If someone calls you claiming to be from the company Microsoft, you might become the victim of a scam.
Computer experts say Microsoft employees won't call you out of the blue unless you have requested their service.
Timothy Boyd, 58, of Hamlet received such a call at 9 a.m. one day last week, he said.
"(The caller) had a foreign accent," said Boyd. "They said they had problems with certain computers and were calling to fix the issue."
Boyd proceeded to enter into the conversation because he said the caller sounded legitimate.
"So I said, 'what do I need to do?'" Boyd asked the caller, who proceeded to guide him to a website where the screen listed logos for Time Warner Cable and other Internet providers, he said.
"I hit two buttons and he got in and I realized then he was controlling my mouse," said Boyd. "He asked me some more things, nothing personal. It all sounded realistic."
Boyd said the caller told him he had begun a process to clean up his computer but since it had already started, he would need Boyd to make a payment of $295. That's when Boyd said he became suspicious. Boyd put the caller on hold and called Computer Zone in Rockingham, who urged him to cut the caller off.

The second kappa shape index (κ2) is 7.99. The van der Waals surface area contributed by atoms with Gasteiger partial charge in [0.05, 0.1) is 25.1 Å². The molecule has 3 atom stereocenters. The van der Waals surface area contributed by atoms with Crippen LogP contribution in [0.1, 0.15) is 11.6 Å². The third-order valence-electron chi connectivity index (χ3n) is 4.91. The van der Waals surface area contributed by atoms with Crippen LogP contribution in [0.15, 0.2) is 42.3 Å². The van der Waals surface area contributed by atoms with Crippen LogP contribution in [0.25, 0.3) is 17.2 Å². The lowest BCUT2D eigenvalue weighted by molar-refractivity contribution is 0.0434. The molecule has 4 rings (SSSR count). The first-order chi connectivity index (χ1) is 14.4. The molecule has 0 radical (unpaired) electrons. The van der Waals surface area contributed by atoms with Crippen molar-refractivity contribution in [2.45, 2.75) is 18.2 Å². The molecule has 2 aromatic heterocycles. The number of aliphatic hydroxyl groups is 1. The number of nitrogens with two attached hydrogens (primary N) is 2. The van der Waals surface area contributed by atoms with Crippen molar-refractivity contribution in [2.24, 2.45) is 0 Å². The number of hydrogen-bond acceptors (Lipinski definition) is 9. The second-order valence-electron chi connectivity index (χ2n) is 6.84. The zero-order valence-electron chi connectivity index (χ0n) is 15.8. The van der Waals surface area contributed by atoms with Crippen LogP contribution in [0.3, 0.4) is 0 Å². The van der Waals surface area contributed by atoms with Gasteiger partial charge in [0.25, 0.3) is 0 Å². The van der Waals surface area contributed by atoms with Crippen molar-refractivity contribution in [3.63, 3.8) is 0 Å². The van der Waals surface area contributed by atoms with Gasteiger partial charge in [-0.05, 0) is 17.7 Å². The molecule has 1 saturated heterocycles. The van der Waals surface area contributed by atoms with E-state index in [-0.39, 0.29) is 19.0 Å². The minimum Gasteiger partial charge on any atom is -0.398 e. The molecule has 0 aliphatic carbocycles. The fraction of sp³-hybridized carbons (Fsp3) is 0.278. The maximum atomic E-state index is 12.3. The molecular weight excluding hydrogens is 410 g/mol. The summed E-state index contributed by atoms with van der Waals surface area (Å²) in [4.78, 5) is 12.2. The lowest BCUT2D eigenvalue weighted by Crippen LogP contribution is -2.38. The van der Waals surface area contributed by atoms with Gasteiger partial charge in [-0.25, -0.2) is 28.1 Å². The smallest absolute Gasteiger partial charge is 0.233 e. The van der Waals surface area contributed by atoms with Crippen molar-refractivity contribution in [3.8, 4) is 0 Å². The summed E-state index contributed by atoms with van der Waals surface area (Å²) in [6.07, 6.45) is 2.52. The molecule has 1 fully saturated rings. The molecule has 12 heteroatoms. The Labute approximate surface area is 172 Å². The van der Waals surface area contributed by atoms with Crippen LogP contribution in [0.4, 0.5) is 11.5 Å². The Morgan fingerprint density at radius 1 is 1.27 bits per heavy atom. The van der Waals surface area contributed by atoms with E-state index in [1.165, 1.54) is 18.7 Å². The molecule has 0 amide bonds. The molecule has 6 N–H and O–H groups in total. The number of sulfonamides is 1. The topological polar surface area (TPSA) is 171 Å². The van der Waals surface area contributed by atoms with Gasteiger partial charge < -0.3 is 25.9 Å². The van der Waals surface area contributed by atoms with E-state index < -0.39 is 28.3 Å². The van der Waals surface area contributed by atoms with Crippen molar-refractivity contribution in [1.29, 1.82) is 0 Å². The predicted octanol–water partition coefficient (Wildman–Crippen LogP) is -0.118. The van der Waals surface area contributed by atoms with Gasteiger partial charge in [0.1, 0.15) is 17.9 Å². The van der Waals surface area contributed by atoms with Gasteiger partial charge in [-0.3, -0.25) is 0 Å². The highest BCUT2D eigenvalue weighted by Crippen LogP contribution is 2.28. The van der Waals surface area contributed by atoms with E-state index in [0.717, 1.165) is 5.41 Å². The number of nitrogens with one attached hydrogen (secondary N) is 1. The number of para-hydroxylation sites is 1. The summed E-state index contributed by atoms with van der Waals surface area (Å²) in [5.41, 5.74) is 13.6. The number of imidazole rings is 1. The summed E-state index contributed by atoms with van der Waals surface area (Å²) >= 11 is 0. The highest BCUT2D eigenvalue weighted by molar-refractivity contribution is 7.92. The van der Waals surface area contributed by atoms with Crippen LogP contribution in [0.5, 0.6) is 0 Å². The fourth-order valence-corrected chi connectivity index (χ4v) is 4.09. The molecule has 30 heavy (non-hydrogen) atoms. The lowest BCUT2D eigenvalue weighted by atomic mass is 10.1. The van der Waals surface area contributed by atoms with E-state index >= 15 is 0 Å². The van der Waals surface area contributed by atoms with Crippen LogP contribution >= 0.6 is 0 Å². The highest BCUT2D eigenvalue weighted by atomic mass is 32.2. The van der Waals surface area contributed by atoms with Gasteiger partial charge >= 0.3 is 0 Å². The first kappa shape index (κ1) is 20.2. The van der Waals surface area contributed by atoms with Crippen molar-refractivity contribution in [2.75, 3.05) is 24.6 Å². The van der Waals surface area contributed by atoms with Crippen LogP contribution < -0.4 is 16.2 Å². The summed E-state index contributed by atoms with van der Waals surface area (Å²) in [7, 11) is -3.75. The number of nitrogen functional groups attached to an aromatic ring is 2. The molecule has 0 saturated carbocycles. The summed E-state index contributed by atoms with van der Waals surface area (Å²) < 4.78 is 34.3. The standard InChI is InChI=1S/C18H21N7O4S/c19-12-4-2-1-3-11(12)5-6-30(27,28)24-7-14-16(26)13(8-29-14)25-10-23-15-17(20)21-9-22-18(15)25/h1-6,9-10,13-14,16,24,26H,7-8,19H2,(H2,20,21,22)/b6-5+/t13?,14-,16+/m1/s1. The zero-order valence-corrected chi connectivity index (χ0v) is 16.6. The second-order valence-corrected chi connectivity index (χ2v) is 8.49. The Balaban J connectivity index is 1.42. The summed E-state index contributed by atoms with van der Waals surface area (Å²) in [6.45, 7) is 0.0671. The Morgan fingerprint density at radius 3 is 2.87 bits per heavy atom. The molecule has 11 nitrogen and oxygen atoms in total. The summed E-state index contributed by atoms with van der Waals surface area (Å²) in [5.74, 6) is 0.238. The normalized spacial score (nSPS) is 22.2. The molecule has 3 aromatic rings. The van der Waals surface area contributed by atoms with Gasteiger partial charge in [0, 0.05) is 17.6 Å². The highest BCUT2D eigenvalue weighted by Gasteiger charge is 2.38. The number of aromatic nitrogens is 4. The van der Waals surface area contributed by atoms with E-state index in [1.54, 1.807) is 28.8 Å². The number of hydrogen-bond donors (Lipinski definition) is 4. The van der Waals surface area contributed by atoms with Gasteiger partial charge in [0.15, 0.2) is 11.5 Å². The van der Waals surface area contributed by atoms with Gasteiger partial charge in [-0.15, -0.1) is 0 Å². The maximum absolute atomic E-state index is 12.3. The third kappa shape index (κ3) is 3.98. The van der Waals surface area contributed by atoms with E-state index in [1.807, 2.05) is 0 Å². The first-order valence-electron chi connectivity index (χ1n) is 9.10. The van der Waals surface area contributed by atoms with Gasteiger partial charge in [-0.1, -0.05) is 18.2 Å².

"No legitimate company is going to call you out of the blue," said Lead Technician Bob Nelson of Computer Zone, located at 613 Long Dr., Rockingham.
Nelson explained that a scamming company such as this will find a way to gain access to your computer remotely under the guise of wanting to clean it of viruses but while actually looking for your personal information like your credit card number to steal.
"If they get access to your computer remotely all your personal information could be exposed," said Nelson, who said this type of scam is not that common in the area. "We don't hear a lot of it but it does happen from time to time."
Nelson said callers like this target seniors in their scams, often by calling to see who will answer.
Boyd was unable to use his computer after the incident and took it to Computer Zone to have them check it out.
"We analyzed the computer to verify that no programs had been installed to allow remote access," said Nelson. "We clean up viruses and malware and make sure you have the proper software to protect the computer."
Officials say one sure way to avoid becoming the victim of a scam is to not give out personal information that could put you at risk.
-- Staff Writer Dawn M. Kurry can be reached at 910-997-3111, ext. 15, or by email at firstname.lastname@example.org.
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